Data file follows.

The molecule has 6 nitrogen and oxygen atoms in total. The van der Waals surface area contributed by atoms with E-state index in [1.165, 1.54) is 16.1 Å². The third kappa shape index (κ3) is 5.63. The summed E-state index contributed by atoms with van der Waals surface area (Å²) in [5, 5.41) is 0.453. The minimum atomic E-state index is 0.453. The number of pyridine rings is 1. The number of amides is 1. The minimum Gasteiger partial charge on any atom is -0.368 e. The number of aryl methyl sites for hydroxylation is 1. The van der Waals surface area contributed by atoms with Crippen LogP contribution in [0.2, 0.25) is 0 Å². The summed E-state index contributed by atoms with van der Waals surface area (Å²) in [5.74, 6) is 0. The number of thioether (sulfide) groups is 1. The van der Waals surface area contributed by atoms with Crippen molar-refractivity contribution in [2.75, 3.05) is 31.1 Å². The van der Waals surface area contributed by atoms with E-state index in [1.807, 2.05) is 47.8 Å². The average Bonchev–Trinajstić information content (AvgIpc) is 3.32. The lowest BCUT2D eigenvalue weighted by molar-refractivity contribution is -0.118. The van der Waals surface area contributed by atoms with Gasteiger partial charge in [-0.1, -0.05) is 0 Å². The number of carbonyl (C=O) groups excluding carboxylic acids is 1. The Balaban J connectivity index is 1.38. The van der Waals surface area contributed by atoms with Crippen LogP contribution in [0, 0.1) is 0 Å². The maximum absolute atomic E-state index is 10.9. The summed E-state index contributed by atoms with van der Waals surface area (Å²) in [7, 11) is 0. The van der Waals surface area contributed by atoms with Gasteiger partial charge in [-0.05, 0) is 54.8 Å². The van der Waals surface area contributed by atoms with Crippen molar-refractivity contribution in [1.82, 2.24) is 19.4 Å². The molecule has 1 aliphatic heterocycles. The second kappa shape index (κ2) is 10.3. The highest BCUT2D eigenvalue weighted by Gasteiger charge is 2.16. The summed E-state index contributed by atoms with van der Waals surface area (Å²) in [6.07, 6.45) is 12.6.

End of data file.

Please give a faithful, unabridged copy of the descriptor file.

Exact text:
The molecule has 6 nitrogen and oxygen atoms in total. The van der Waals surface area contributed by atoms with E-state index in [1.165, 1.54) is 16.1 Å². The third kappa shape index (κ3) is 5.63. The summed E-state index contributed by atoms with van der Waals surface area (Å²) in [5, 5.41) is 0.453. The minimum atomic E-state index is 0.453. The number of pyridine rings is 1. The number of amides is 1. The minimum Gasteiger partial charge on any atom is -0.368 e. The number of aryl methyl sites for hydroxylation is 1. The van der Waals surface area contributed by atoms with Crippen LogP contribution in [0.2, 0.25) is 0 Å². The summed E-state index contributed by atoms with van der Waals surface area (Å²) in [5.74, 6) is 0. The number of thioether (sulfide) groups is 1. The van der Waals surface area contributed by atoms with Crippen molar-refractivity contribution in [2.75, 3.05) is 31.1 Å². The van der Waals surface area contributed by atoms with E-state index in [1.807, 2.05) is 47.8 Å². The average Bonchev–Trinajstić information content (AvgIpc) is 3.32. The lowest BCUT2D eigenvalue weighted by molar-refractivity contribution is -0.118. The van der Waals surface area contributed by atoms with Gasteiger partial charge in [-0.1, -0.05) is 0 Å². The number of carbonyl (C=O) groups excluding carboxylic acids is 1. The Balaban J connectivity index is 1.38. The van der Waals surface area contributed by atoms with Crippen LogP contribution in [0, 0.1) is 0 Å². The maximum absolute atomic E-state index is 10.9. The summed E-state index contributed by atoms with van der Waals surface area (Å²) in [7, 11) is 0. The van der Waals surface area contributed by atoms with Gasteiger partial charge in [-0.05, 0) is 54.8 Å². The van der Waals surface area contributed by atoms with Crippen molar-refractivity contribution in [1.82, 2.24) is 19.4 Å². The molecule has 1 aliphatic heterocycles. The second kappa shape index (κ2) is 10.3. The highest BCUT2D eigenvalue weighted by Gasteiger charge is 2.16. The summed E-state index contributed by atoms with van der Waals surface area (Å²) in [6.07, 6.45) is 12.6.